By Gisselle Hernandez, Features Editor
Murray State student Arista Manning has accepted the invitation to sing the national anthem at the Ohio Valley Conference Tournament in Nashville, Tennessee, Saturday evening for what is her first televised performance since pursuing her passion professionally.
Manning, senior from Kirksey, Kentucky, is no stranger to performing the anthem at events, and said despite being a bit nervous singing one of the most difficult songs, she is more excited than anything else.
“This is what I want to do for the rest of my life,” she said. “Just singing and performing and I love being in front of people, so naturally it’s a very cool experience for me.”
Manning’s performance will open the championship game of the tournament.
Manning said the Murray State Alumni Center were the ones who approached her about the opportunity. The new director of the Alumni Center, Carrie McGhinnis, got her in touch with Brian Poole, who was in charge of finding a performer at OVC Tournament.
“He welcomed the opportunity to me and I accepted and I’m very excited to represent Murray State this weekend,” she said.
Manning said she feels honored to sing a song with so much meaning behind it and one that represents her nation as a whole.
“In that moment, it is pressuring to be able to sing it with as much dignity and grace as possible,” she said. “But there’s nothing like singing it as well.”
One of Manning’s role models is the country artist Carrie Underwood. Manning said she looks up to the artist not only for her talent, but for her character as well. She said being a public figure isn’t always easy, but Underwood stays true to herself.
“That’s really what I want do as an artist, just keep my goals and the things that are important to me at the forefront,” she said.
While other student-artists might opt to have an image specifically for their musician side and another for their student side, Manning said it doesn’t have to necessarily be that way.
“As an artist, yes it’s important to be in the public eye, to be involved, to always continue to do things and to promote yourself, but you can do that while also staying true to yourself,” she said. “Yes, I’m also a student and an artist, too, but that doesn’t change who I am inside.”
A public relations and journalism senior, Manning said the skills she has acquired at Murray State play an important role in her professional life. As a freshman, she said she knew exactly what she wanted to do. Manning said she loves working around people and also likes to write, so PR and journalism seemed like a perfect fit.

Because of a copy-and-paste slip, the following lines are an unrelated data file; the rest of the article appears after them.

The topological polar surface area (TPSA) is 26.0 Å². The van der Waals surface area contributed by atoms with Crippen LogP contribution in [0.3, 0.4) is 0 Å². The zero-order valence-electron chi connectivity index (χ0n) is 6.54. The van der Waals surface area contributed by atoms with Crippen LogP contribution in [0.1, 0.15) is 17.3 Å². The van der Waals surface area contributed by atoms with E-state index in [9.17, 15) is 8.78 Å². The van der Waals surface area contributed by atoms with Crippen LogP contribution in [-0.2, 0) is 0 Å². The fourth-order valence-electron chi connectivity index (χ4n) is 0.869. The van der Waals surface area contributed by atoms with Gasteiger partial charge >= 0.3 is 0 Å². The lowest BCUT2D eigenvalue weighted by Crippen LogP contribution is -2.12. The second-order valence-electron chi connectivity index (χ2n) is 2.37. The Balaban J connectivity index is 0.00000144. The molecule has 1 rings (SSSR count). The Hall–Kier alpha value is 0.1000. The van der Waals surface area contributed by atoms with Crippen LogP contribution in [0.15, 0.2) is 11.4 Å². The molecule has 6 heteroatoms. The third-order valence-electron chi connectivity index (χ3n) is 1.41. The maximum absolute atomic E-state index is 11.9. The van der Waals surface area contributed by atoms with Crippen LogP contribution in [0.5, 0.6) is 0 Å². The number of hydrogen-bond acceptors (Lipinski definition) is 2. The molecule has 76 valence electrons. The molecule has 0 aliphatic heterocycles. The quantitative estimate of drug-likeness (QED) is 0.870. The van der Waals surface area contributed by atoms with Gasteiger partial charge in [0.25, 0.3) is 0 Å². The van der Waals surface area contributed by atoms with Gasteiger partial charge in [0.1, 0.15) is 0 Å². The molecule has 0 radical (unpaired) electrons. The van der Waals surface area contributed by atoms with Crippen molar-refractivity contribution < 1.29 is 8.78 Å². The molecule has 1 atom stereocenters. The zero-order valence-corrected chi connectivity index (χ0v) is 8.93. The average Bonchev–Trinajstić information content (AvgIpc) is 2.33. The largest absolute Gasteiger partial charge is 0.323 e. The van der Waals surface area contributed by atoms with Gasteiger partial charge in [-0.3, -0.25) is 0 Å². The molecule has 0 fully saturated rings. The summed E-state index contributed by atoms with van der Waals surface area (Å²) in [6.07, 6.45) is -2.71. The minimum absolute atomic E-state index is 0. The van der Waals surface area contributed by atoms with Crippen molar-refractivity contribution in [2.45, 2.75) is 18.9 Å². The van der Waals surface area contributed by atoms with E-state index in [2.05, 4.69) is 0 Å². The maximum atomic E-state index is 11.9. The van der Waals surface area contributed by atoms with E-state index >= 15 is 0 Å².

“I definitely have been integrating PR and my journalism skills with my music, which is really cool,” she said. “I can go to school and actually put all that knowledge toward what I’m doing with my life right now.”
Being a PR student has helped her a lot with self promotion and just being in the digital age as an artist, she said. Since pursuing music professionally at 18 years old, Manning has had to juggle both being a student and an artist.
“It’s always been a priority of mine to finish school and to do my best and so I’ve really had to just balance both since we started this process,” she said. “Over the years, I’ve just learned how to use my time management skills. Being a [journalism and mass communication] student, the faculty and the program itself has helped me just pursue my dream, to be able to handle a lot at once.”
Her album, “Ride This Night,” was released last September and she has been promoting it ever since. Over Winter Break, Manning was able to go on a two-week radio tour to promote her album.
“We started with local stations kind of around the area,” she said. “I actually sang at Murray’s country station Froggy 103. That was really special to me, just to get to sing at my town’s radio station.”
She also went to Nashville last week for a country radio seminar where she met various esteemed artists and did interviews along with them. Manning also plans to host a benefit concert in Murray sometime in the future where she hopes to involve other local artists. She describes the event as a great way to end her stay at Murray State. Although the concert isn’t set in stone, she said it is definitely something they have been brainstorming. Her choice to host a benefit concert instead of a normal performance is because she said charity means a lot to her.
“Giving back means a lot to me and those are just two things that are very near and dear to my heart and that I feel is important,” she said. “I feel like if you put some others first, things will follow you.”
Apart from the concert, Manning has many musical plans after she graduates in May. One of them being performing at CMA Fest 2017 this summer and continuing to perform in Nashville on Broadway.
“It’s been definitely a whirlwind of a year, but I wouldn’t take it back for anything,” Manning said.